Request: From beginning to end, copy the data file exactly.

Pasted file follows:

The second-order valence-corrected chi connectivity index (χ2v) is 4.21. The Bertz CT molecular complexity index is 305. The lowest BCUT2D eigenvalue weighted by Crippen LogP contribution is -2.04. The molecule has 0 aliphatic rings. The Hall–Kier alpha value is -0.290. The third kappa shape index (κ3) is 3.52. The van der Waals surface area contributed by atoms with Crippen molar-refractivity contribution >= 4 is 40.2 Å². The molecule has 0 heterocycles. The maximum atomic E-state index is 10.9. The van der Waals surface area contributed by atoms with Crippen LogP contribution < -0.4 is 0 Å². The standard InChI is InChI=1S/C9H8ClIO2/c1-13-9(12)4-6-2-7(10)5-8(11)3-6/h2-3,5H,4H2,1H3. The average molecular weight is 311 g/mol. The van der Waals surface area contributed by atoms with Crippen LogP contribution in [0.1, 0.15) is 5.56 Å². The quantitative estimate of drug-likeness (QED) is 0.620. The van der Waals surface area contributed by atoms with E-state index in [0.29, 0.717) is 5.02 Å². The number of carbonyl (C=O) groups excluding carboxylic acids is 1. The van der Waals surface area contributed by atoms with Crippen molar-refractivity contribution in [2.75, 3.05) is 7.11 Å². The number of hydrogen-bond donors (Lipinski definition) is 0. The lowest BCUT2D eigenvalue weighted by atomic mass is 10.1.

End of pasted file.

The second-order valence-corrected chi connectivity index (χ2v) is 4.21. The Bertz CT molecular complexity index is 305. The lowest BCUT2D eigenvalue weighted by Crippen LogP contribution is -2.04. The molecule has 0 aliphatic rings. The Hall–Kier alpha value is -0.290. The third kappa shape index (κ3) is 3.52. The van der Waals surface area contributed by atoms with Crippen molar-refractivity contribution >= 4 is 40.2 Å². The molecule has 0 heterocycles. The maximum atomic E-state index is 10.9. The van der Waals surface area contributed by atoms with Crippen LogP contribution < -0.4 is 0 Å². The standard InChI is InChI=1S/C9H8ClIO2/c1-13-9(12)4-6-2-7(10)5-8(11)3-6/h2-3,5H,4H2,1H3. The average molecular weight is 311 g/mol. The van der Waals surface area contributed by atoms with Crippen LogP contribution in [0.1, 0.15) is 5.56 Å². The quantitative estimate of drug-likeness (QED) is 0.620. The van der Waals surface area contributed by atoms with E-state index in [0.29, 0.717) is 5.02 Å². The number of carbonyl (C=O) groups excluding carboxylic acids is 1. The van der Waals surface area contributed by atoms with Crippen molar-refractivity contribution in [2.75, 3.05) is 7.11 Å². The number of hydrogen-bond donors (Lipinski definition) is 0. The lowest BCUT2D eigenvalue weighted by atomic mass is 10.1.